MPs decry Ukrainian violence
OTTAWA—Canadians of Ukrainian origin are agonizing over loved ones caught up in the deadly violence that has re-erupted in Kyiv.
And they worry that sanctions being considered by Canada, the U.S., and the European Union to end the violence may come too late to save their former country from economic and political disaster.
The demonstration came as Ottawa announced that Canada’s embassy in Kyiv would remain closed for a second day.
MPs James Bezan and Ted Opitz said in a statement they are “disgusted” by the callous behaviour demonstrated by Ukrainian President Viktor Yanukovych and his regime.
Foreign Affairs minister John Baird noted Canada is considering a range of diplomatic options to send a message to the Yanukovych government, including targeted sanctions.
Baird said the Harper government would speak with other nations as it looked at possible further steps.
“I will . . . be consulting our allies and like-minded nations to build a co-ordinated path forward in the coming days,” Baird remarked.
But Olya Korzachenko of Ottawa, who for two days has been unable to reach relatives in Ukraine, fears it already may be too late for economic sanctions to have any meaningful effect.
“Enough talk,” Korzachenko said as she stood near the centennial flame at the heart of the parliamentary precinct.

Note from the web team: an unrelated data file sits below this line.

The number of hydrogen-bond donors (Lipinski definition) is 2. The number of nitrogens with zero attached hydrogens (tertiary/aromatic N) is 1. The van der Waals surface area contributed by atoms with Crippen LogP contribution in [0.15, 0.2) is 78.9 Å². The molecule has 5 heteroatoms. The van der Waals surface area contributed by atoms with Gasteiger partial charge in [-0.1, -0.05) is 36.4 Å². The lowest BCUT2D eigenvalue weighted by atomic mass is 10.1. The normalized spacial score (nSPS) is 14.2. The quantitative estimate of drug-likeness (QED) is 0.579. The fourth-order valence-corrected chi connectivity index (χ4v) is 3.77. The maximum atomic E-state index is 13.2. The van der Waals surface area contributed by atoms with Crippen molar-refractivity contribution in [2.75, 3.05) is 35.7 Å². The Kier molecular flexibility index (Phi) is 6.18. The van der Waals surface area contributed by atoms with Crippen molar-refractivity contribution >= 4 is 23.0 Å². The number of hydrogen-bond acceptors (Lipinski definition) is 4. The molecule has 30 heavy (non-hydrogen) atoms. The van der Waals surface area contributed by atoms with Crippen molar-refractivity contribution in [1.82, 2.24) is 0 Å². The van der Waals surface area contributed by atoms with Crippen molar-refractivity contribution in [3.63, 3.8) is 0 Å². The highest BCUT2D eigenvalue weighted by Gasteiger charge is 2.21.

“The authorities are moving their own personal millions and billions into banks around the world and while we talk, all of this is going on—Ukraine is being raped and nobody in the West, nobody in Europe is doing anything,” she charged.
The escalating anger over the protests—and the government’s crackdown—has fuelled fears that Ukraine could be sliding toward civil war.
But protesters in Ottawa largely dismissed that notion, blaming Russia for the violence and saying they didn’t believe Ukrainians would fight Ukrainians.
Already there have been reports of security forces in Kyiv surrendering to protest groups.
Sanctions against Ukraine could include a travel ban on prominent officials and a freezing of assets belonging to the powerful oligarchs who back Yanukovych.
Canada also will provide medical supplies to Ukrainian activists through a contribution to a Ukrainian non-governmental organization.
As the violent protests continued yesterday in Kyiv, Yanukovych said he had replaced the chief of the country’s armed forces.
The presidential decree came as Ukraine’s acting defence minister said the army was considering a nationwide anti-terrorist operation to restore order.
Yanukovych’s government frequently has referred to the protesters demanding his resignation as “terrorists.”